DOI: 10.1111/ejn.16117 ISSN:

Abnormal voxel‐mirrored homotopic connectivity in first‐episode, drug‐naïve patients with obsessive–compulsive disorder

Yinhuan Xu, Yan Zhang
  • General Neuroscience


Prior studies suggest that obsessive–compulsive disorder (OCD) can cause both anatomical and functional variations in the brain, but to date, altered functional synchronization between two functional hemispheres remains unclear in OCD patients. Voxel‐mirrored homotopic connectivity (VMHC) is defined as the temporal correlation of spontaneous low‐frequency blood oxygenation level‐dependent signal fluctuations across mirror regions of hemisphere revealing the homotopic connectivity between each voxel in one hemisphere and its mirrored counterpart in the contralateral hemisphere. To investigate the alterations of brain regional function and VMHC in patients with OCD, the current study enrolled 103 OCD patients and 118 healthy controls, undergoing resting‐state functional magnetic resonance imaging. Compared to healthy controls (HCs), patients had decreased VMHC in bilateral cerebellum, lingual and fusiform gyrus; bilateral paracentral lobule, pre and postcentral gyrus; and bilateral superior and middle temporal gyrus, putamen and bilateral precuneus without global signal regression. And we found mostly similar results after regressing global signals; apart from the regions mentioned above, decreased in bilateral cuneus and calcarine was also showed. Furthermore, the mean VMHC values of the left cerebellum were negatively correlated with the obsession scores (ρ = −.204, π = .039). The decreased values in right fusiform and putamen were negatively correlated with duration of disease (ρ = −.205, π = .038; ρ = −.196, π = .047). We confirmed a significant VMHC reduction in OCD patients in broad areas. Our findings suggest that the patients tend to disconnect information exchange across hemispheres.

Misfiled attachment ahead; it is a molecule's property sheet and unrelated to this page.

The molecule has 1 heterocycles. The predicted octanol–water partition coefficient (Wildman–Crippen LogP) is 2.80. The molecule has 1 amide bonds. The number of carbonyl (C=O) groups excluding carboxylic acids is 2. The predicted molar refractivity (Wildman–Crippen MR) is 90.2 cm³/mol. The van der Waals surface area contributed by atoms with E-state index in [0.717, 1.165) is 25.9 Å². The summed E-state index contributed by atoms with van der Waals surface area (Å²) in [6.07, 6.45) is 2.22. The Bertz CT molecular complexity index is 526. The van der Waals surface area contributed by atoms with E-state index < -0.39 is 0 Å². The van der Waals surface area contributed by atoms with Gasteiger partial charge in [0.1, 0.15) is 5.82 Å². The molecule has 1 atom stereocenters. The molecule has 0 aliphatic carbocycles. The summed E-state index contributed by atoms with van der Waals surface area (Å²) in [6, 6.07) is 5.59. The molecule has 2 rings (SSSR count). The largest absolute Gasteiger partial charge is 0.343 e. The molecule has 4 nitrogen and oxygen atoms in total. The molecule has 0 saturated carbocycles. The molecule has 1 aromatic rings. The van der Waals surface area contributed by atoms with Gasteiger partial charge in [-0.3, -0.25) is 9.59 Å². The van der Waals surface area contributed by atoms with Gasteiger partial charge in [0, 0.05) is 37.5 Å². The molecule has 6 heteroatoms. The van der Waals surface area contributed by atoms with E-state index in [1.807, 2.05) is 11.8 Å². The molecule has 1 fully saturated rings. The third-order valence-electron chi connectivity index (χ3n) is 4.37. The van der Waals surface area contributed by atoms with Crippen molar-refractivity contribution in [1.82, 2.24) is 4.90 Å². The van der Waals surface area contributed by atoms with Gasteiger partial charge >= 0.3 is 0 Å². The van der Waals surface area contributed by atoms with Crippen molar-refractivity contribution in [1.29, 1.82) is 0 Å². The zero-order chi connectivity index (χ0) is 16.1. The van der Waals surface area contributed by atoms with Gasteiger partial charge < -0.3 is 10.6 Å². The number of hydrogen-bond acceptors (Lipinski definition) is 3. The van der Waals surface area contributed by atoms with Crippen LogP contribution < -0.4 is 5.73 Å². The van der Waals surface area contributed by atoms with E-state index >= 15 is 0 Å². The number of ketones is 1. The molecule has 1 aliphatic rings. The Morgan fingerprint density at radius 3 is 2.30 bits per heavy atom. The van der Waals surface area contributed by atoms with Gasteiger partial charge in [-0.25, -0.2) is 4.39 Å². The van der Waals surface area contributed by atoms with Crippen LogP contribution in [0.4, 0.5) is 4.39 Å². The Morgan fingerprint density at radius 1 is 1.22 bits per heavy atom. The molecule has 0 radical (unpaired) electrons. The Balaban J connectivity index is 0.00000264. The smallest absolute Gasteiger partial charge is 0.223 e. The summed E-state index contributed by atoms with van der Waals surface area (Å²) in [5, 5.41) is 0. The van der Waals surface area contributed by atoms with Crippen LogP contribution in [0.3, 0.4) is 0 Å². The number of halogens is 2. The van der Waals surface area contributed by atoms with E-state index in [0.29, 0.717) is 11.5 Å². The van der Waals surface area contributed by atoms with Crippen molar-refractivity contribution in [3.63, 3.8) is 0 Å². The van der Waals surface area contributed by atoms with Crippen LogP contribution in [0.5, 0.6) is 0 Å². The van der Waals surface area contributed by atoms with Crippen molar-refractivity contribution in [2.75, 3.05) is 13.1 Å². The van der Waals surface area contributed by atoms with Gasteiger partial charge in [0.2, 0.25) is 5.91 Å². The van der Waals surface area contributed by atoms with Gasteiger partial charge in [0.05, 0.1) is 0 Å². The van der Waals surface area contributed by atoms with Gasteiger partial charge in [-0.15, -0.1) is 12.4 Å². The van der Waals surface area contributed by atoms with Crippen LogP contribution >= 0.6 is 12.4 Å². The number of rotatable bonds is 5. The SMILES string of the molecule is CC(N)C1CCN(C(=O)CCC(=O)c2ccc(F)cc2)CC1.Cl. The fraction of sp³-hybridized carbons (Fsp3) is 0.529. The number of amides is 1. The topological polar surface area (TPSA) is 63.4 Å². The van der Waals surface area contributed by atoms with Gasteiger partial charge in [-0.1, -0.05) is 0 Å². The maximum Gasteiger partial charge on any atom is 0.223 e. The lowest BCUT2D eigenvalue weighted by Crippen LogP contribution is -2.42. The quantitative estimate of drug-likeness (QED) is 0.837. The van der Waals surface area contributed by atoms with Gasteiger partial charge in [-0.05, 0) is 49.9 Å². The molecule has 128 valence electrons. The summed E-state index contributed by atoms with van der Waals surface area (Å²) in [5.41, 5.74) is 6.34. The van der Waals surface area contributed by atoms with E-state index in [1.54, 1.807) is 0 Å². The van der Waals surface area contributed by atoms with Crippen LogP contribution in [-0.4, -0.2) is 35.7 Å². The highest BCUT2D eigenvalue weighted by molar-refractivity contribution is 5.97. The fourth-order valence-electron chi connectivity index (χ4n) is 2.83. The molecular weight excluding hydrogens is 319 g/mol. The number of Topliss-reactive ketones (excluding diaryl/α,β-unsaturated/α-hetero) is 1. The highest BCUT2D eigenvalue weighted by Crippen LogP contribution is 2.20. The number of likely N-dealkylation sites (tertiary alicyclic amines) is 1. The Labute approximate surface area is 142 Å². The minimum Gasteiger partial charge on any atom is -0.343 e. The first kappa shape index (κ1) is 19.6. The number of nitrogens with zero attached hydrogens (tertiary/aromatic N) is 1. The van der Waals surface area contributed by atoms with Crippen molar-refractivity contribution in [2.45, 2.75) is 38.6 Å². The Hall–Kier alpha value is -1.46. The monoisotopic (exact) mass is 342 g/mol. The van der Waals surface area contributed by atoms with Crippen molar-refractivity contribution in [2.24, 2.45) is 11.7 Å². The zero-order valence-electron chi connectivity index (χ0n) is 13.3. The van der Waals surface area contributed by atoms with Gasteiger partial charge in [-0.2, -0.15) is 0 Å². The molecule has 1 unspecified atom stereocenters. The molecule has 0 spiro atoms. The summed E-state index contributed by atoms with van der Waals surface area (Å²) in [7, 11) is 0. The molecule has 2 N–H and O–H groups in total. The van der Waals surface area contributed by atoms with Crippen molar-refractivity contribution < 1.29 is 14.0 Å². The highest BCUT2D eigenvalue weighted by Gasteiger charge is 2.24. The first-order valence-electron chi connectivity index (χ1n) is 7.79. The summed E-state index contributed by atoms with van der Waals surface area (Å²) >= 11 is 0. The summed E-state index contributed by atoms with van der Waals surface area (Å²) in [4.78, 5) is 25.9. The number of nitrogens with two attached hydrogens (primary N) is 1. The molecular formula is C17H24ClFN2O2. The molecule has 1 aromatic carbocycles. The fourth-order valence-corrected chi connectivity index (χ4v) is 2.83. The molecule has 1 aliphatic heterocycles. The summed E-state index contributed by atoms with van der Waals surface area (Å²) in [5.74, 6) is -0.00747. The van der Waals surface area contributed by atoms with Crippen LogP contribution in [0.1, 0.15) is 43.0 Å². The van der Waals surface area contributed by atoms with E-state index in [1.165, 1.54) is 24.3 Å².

More from our Archive